In a pioneering study from 2013, researchers led by Ivo Seitenzahl, then at the Julius Maximilian University of Würzburg, compared manganese abundance in the Sun with models of how much manganese would be produced by supernovae of different masses. They found that only half of the supernovae that exploded in the solar neighborhood in the past needed to be high mass to explain the Sun’s manganese content. “This was the first of a new wave of results,” says Maria Bergemann of the Max Planck Institute for Astronomy. This year, she and her colleagues reported looking at manganese in 42 stars across the Milky Way and concluded that the abundances suggest 75% of the galaxy’s type Ia supernovae were low mass.
The implications of undersize type Ia supernovae extend far beyond the elements in the present-day universe. They also raise questions about the explosions’ long-standing role as “standard candles” for probing cosmic history.
It’s a real golden age for supernovae because we’re finding so many.
In 1998, researchers compared a few dozen distant type Ia supernovae with closer ones and found that they were dimmer than they should have been. They concluded that the universe’s expansion is accelerating, driven by some unknown dark energy—a discovery for which they were awarded the 2011 Nobel Prize in Physics. Supernova distances are also at the heart of a dispute over the value of the expansion rate itself, known as the Hubble constant. In the nearby universe the expansion rate is measured using standard candles such as type Ia supernovae; in the distant, early universe, it is derived from clues such as the cosmic microwave background, the echo of the big bang. When the effect of dark energy is taken out, the two values should agree—but they don’t.
Could a not-so-standard candle jeopardize those discoveries? “It means something, but not that dark energy goes away,” Woosley says. Dark energy has been confirmed using other methods, so he’s not worried about that. But he thinks cosmologists will run into trouble as they put their theories to more rigorous tests that require more precise standard candles. “Supernovae could be less useful for precision cosmology,” he says.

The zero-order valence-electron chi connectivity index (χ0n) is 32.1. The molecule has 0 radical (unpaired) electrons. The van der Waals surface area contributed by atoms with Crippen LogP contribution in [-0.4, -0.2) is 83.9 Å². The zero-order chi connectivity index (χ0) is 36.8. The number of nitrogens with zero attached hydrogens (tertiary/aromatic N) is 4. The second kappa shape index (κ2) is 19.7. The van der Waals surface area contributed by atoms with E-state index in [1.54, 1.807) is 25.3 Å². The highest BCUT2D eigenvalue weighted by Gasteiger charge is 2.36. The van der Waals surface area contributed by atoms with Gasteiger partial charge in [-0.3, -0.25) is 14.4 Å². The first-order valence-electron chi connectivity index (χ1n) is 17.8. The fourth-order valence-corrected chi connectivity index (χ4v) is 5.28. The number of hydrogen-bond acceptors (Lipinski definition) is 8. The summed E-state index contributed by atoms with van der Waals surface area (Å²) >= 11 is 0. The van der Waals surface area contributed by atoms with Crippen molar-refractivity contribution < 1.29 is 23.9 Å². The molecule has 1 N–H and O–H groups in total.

Astronomers already knew the peak brightness of type Ia supernovae isn’t perfectly consistent. To cope, they have worked out an empirical formula, known as the Phillips relation, that links peak brightness to the rate at which the light fades: Flashes that decay slowly are overall brighter than those that fade quickly. But more than 30% of type Ia supernovae stray far from the Phillips relation. Perhaps low-mass D6 explosions can explain these oddballs, Shen says. For now, those who wield the cosmic yardstick will need to “throw away anything that looks weird,” Gaensicke says, and hope for the best.
Andy Howell, a supernova watcher at Las Cumbres Observatory, thinks type Ia supernovae could still be reliable tools for cosmology if astronomers could separate the different varieties of type Ia that are now lumped together. “If we knew there were two populations, we could make the measurements even better,” he says.
So far, astronomers can’t say how many of their favorite cosmic explosions are sparked by white dwarf pairs rather than a giant and a dwarf. “It’s too early to say with certainty what that fraction is,” Ruiter says. But the coming years could bring more clarity.
Survey telescopes that scan the skies nightly or even hourly are catching more and more supernovae. The current frontrunner, the Zwicky Transient Facility in California, spots about 30 supernovae per night. Its output will be dwarfed in 2022 with the opening of the Vera C. Rubin Observatory, an 8.4-meter survey telescope in Chile that is expected to find thousands of supernovae nightly. Other telescopes able to obtain spectra from thousands of objects simultaneously will enable astronomers to study the explosions for the features—the blue flash, the hydrogen absorption lines—that could betray the involvement of a giant star.
Shen and Gaensicke hope the next data release from Gaia will contain more high-speed white dwarfs fleeing from D6 explosions. And the Laser Interferometer Space Antenna, an orbiting gravitational wave detector due for launch in 2034, will be able to sense white dwarf pairs as they spiral in toward merger, giving astronomers a better idea of how common they really are. “It’s a real golden age for supernovae because we’re finding so many,” Howell says. “We’ve now finally got the tools to see them in new ways.”